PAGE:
“'Exit West' Is a Beautiful Novel About the 'Migration Apocalypse”

By James Yeh, originally published on (2017)

Illustration by Deshi Deng

It's rare when novels, which often take years to produce, feel as though they're ripped from the headlines. Rarer still are the books that feel simultaneously timely and timeless. But such is the achievement of Mohsin Hamid's newest novel Exit West, which is both painfully current and, in the words of the New Yorker's Jia Tolentino, "instantly canonical."

Moving and allegorical, Exit West can be thought of as a kind of refugee love story or, more precisely, a story of how people can be brought together and torn apart by war and forced migration. Set in an unnamed, war-torn city (loosely based on Lahore, Pakistan, where Hamid was born and now lives after stints in California, Boston, and London), the novel opens in an unexpected place: a night class on "corporate branding and product identity." A good-natured, if pensive ad man named Saeed tries to woo a motorbike-riding woman named Nadia who dresses in a long black robe not out of piety but, as she tells Saeed, "So men don't fuck with me."

Sharing an affinity for travel and weed, the two become involved (a nice flip of the script: Saeed is the more devout, chaste-ish one). Meanwhile, fighting in the city intensifies; at one point we see rebel soldiers playing soccer with the decapitated head of an enemy combatant. Soon after Saeed and Nadia decide to flee through a magic door provided by a sketchy, armed middleman. This transports them to a campsite in Greece, then squat in London, eventually ending up in a shanty outside of San Francisco, where they grapple with the immense distances they've traveled literally and psychologically.

Thanks to Hamid's assured, lyrical prose style, the book possesses an epic almost hypnotic quality that's occasionally shattered by startling violence: the shooting of a character's mother, the throat-slitting of a neighbor, "bodies hanging from streetlamps and billboards like a form of festive seasonal decoration." Differently effective are the vignettes of other, anonymous characters in different parts of the world—a sleeping woman in Sydney, a whiskey drinker in Tokyo, an old navy man in San Diego—and their brief yet haunting interactions with migrants, a formal device that points to our shared humanity, seeking out places of belonging and often not quite arriving at them, whatever our nationality.

Although Hamid's authorial voice can lean in thematically at times—declarations such as "When we migrate, we murder from our lives those we leave behind" and "We are all migrants through time" will feel either breathtaking or a bit on the nose, depending on your taste—Exit West is an impressive work as well as a miraculously, refreshingly hopeful one. "The apocalypse appeared to have arrived," Hamid writes toward the end, "and yet it was not apocalyptic… While the changes were jarring they were not the end, and life went on, and people found things to do and ways to be and people to be with, and plausible desirable futures began to emerge, unimaginable previously, but not unimaginable now, and the result was something not unlike relief.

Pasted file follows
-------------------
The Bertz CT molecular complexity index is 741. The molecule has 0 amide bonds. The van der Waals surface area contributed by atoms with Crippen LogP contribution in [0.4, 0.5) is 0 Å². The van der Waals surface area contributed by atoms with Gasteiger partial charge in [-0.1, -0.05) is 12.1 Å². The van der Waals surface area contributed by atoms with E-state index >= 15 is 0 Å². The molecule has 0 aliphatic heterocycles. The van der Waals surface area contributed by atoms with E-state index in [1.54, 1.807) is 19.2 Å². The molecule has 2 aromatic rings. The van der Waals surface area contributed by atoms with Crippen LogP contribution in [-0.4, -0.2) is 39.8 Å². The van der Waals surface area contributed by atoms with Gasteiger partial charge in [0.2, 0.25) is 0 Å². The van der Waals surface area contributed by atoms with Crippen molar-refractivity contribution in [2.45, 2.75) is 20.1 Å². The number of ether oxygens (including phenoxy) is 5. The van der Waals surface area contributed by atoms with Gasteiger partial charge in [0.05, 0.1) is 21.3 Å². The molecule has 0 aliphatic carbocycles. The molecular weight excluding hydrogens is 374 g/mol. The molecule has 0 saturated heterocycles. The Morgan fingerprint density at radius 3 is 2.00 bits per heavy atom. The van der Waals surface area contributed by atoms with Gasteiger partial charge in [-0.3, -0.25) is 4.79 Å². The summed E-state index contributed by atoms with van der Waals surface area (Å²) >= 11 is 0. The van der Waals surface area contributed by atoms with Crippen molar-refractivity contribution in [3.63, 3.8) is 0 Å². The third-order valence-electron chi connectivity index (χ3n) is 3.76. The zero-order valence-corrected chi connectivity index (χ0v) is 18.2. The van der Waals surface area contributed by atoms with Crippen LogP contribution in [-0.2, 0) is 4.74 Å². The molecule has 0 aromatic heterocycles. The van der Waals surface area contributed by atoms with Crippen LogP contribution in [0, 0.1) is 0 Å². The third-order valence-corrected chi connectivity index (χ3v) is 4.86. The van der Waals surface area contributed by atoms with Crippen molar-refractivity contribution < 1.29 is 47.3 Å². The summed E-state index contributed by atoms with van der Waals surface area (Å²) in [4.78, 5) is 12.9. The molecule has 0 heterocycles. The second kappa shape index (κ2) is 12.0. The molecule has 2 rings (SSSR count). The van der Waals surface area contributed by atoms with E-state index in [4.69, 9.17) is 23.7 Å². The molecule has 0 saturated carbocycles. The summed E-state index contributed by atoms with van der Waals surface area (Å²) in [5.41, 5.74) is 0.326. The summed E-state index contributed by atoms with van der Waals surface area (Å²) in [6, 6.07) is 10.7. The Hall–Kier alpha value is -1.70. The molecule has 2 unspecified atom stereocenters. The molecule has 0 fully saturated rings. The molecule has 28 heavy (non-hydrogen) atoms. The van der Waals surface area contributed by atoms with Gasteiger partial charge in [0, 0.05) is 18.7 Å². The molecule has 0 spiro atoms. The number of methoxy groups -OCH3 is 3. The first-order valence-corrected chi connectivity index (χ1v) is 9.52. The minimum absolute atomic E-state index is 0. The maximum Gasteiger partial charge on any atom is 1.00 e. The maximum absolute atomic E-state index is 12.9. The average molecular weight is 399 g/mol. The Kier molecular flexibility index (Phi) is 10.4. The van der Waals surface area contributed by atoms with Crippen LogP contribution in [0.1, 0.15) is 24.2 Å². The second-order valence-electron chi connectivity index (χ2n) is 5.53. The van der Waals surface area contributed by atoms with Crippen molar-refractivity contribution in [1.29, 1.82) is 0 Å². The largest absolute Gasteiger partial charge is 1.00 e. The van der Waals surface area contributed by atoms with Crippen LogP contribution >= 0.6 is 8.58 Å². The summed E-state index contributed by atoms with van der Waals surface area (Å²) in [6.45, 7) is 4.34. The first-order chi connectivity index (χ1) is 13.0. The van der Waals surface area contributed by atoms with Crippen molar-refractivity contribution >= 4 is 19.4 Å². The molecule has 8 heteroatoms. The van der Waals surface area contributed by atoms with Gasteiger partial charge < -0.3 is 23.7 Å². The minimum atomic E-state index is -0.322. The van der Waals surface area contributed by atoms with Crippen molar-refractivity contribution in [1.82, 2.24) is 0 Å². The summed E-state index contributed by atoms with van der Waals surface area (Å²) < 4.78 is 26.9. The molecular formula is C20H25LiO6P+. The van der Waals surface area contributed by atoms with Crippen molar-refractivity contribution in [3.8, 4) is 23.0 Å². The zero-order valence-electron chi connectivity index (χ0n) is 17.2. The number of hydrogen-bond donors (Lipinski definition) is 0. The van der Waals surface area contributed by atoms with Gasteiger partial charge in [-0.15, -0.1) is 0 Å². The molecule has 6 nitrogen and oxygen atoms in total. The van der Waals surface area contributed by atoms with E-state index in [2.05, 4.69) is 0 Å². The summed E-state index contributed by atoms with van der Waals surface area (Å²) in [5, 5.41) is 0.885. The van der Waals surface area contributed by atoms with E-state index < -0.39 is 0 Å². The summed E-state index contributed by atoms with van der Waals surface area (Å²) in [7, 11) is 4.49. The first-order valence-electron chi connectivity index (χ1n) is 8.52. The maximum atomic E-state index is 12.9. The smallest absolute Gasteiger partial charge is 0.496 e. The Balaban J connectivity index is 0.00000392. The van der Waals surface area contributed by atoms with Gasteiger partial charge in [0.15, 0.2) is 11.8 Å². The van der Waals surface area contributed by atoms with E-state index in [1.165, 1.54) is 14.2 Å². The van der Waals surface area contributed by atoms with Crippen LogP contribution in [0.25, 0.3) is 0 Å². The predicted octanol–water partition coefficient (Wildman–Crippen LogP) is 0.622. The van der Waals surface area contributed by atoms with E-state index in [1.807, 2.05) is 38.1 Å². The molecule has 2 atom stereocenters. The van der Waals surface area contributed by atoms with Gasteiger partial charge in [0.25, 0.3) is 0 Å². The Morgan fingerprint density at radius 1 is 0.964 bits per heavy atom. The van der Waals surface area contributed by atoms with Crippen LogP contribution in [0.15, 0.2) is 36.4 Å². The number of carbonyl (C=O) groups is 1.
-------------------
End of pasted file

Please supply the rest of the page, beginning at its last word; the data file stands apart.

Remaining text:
Earlier this month I had the pleasure of speaking over the phone with Hamid about artists' political duties, our collective desires to be useful, and what it was like to explore this "migration apocalypse." The 46-year-old novelist was as effortlessly articulate as he was impassioned.

VICE: How much did you initially set out with a goal of writing a book that might resonate with the current global situation? Was there an instigating incident?
Mohsin Hamid: My novels usually come from a very personal need. And this novel came from the personal need that I'm a mongrelized person. I've spent lots of time in America, in Pakistan, in Britain, and I believe that hybridized, mongrelized people are not a problem, but a good thing. And I was feeling that there were so many currents that were against it. There was a backlash against migrants generally, in rich countries. And so I wanted to write about the tension between those two positions. Between the desire to move, and the desire to not have people move to where you are. Because if eventually it becomes people cannot, we'll become intolerant of diversity, and intolerant of people intermingling in interesting ways. Then the world is fundamentally intolerant of people like me.

It just so happens that these trends that I picked up on, and was responding to, happened to, in the year since I handed in that book, become much more potent in the minds of many other people. I think that the Brexit vote and the Trump election contributed to that. I didn't think either of those things would happen when I handed in my book last March or April. I would have said, "Look, I think that Britain will stay in the EU, and Trump won't win the Republican primary, let alone the US election." But with that said, these underlying forces I thought were going to play out in very significant ways in the coming years and decade. I didn't think it was going to be as quick as it was.